Megafires: The New Normal In The Southwest
Aug 24, 2012 — Millions of acres of forest in the Southwest are overgrown — and ripe to ignite as climate change intensifies drought and heat. Selective thinning and other efforts aim to reduce the risk of catastrophic fires, but those efforts may not be enough to overcome ever-bigger, ever-hotter fires.
Aug 26, 2012 — Just how do trees die? It seems like a simple question, but the answer still eludes scientists. And understanding forest ecology is increasingly important as the effects of climate change begin to take root.
Aug 24, 2012 — A panorama of a forest in Arizona compares forest lands that have been trimmed and thinned with untreated tree stands. Untreated stands are more vulnerable to bigger fires.
Aug 24, 2012 — Climate change is exaggerating the normal swings in weather. For the American Southwest, that means more intense waves of heat, drought and fire that could wipe out trees that have stood for centuries. It's already revamping the ecology of the landscape.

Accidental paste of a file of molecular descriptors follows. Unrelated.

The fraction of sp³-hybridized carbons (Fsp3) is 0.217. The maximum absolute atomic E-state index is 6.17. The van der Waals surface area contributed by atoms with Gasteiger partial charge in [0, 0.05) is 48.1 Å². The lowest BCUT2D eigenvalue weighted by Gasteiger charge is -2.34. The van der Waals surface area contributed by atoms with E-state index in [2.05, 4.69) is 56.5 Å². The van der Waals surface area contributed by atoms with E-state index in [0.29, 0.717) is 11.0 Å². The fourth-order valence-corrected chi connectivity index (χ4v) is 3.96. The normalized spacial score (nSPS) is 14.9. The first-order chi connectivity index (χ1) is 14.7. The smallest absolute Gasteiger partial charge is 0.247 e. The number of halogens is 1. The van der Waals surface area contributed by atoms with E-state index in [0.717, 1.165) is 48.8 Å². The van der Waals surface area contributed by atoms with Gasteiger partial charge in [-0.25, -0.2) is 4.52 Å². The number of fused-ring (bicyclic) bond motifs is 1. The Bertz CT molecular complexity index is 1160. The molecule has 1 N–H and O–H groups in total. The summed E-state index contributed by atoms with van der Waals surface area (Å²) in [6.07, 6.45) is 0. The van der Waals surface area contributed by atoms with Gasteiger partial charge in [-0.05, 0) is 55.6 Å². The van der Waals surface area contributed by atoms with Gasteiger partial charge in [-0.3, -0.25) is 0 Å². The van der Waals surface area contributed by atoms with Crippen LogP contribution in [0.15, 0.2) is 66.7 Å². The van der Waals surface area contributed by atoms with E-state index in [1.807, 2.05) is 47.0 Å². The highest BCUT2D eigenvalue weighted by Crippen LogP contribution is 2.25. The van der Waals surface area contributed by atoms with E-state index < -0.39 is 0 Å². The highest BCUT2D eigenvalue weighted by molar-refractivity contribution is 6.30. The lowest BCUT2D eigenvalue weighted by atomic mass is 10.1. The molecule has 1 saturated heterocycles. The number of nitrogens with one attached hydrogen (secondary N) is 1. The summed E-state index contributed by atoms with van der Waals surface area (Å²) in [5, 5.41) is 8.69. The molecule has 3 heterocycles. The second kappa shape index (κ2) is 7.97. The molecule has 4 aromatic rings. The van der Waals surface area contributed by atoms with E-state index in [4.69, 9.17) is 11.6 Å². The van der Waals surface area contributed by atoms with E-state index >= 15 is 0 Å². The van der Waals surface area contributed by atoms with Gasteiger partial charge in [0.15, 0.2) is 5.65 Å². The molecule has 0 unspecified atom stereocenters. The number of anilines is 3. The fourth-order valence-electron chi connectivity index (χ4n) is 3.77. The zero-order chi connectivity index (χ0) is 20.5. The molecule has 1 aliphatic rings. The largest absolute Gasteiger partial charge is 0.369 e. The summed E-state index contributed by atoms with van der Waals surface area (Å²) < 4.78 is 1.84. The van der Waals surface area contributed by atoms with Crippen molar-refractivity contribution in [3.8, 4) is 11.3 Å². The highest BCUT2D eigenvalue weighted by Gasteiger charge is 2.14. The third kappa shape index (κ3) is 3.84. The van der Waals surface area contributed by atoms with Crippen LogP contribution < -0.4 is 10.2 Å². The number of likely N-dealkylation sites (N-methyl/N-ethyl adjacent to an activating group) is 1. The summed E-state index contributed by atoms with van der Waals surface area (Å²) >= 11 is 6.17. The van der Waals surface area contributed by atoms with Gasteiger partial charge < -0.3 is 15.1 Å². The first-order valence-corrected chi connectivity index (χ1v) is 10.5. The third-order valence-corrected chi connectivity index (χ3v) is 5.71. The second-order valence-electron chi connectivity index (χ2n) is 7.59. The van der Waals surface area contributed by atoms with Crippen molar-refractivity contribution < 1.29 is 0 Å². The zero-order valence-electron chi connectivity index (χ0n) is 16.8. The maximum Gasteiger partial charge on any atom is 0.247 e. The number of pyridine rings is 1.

Aug 23, 2012 — Woodland forest fires are burning with such power and size, no one can remember anything like it. The problem with fires of this intensity is that the forests can't recover — they are completely destroyed.
Aug 23, 2012 — Huge wildfires are burning in the West — setting new records for damage this summer. These megafires are burning bigger and hotter than ever before. Scientists say climate change and a century-long policy of fire prevention — which inadvertently turned forests into giant tinderboxes — are to blame.
Aug 23, 2012 — For the past century, the Forest Service has been sending photographers out to the same 13 points in Bitterroot National Forest in Montana every decade or so. The resulting photo series shows just how dynamic our forests really are.